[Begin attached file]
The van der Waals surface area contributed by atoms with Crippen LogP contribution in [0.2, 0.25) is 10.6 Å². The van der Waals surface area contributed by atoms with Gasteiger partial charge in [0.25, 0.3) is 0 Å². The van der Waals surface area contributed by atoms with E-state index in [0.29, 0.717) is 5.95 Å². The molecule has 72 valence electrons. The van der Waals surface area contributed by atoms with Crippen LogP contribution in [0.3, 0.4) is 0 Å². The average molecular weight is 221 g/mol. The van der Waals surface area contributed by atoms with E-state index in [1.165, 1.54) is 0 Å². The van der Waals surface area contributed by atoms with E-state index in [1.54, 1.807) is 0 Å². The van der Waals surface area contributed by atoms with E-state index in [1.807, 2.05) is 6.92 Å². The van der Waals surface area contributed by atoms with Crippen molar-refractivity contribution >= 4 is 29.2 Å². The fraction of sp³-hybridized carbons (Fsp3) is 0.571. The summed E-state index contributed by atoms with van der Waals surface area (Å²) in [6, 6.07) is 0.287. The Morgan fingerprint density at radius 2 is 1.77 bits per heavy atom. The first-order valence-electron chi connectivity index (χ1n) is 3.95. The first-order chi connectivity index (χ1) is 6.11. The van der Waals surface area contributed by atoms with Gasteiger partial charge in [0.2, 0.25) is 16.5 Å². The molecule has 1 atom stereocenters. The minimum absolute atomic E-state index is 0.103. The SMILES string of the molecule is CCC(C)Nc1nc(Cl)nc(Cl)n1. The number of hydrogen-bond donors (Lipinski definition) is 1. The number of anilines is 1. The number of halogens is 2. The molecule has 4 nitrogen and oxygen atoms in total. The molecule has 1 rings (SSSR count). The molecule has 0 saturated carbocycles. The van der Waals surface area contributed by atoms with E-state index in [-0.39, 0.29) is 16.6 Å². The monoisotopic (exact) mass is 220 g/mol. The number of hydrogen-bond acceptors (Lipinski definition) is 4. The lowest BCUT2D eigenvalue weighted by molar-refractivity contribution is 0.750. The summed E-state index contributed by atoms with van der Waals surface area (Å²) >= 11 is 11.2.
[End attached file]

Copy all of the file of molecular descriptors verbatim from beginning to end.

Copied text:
The van der Waals surface area contributed by atoms with Crippen LogP contribution in [0.2, 0.25) is 10.6 Å². The van der Waals surface area contributed by atoms with Gasteiger partial charge in [0.25, 0.3) is 0 Å². The van der Waals surface area contributed by atoms with E-state index in [0.29, 0.717) is 5.95 Å². The molecule has 72 valence electrons. The van der Waals surface area contributed by atoms with Crippen LogP contribution in [0.3, 0.4) is 0 Å². The average molecular weight is 221 g/mol. The van der Waals surface area contributed by atoms with E-state index in [1.165, 1.54) is 0 Å². The van der Waals surface area contributed by atoms with E-state index in [1.54, 1.807) is 0 Å². The van der Waals surface area contributed by atoms with E-state index in [1.807, 2.05) is 6.92 Å². The van der Waals surface area contributed by atoms with Crippen molar-refractivity contribution >= 4 is 29.2 Å². The fraction of sp³-hybridized carbons (Fsp3) is 0.571. The summed E-state index contributed by atoms with van der Waals surface area (Å²) in [6, 6.07) is 0.287. The Morgan fingerprint density at radius 2 is 1.77 bits per heavy atom. The first-order valence-electron chi connectivity index (χ1n) is 3.95. The first-order chi connectivity index (χ1) is 6.11. The van der Waals surface area contributed by atoms with Gasteiger partial charge in [0.2, 0.25) is 16.5 Å². The molecule has 1 atom stereocenters. The minimum absolute atomic E-state index is 0.103. The SMILES string of the molecule is CCC(C)Nc1nc(Cl)nc(Cl)n1. The number of hydrogen-bond donors (Lipinski definition) is 1. The number of anilines is 1. The number of halogens is 2. The molecule has 4 nitrogen and oxygen atoms in total. The molecule has 1 rings (SSSR count). The molecule has 0 saturated carbocycles. The van der Waals surface area contributed by atoms with E-state index in [-0.39, 0.29) is 16.6 Å². The monoisotopic (exact) mass is 220 g/mol. The number of hydrogen-bond acceptors (Lipinski definition) is 4. The lowest BCUT2D eigenvalue weighted by molar-refractivity contribution is 0.750. The summed E-state index contributed by atoms with van der Waals surface area (Å²) >= 11 is 11.2.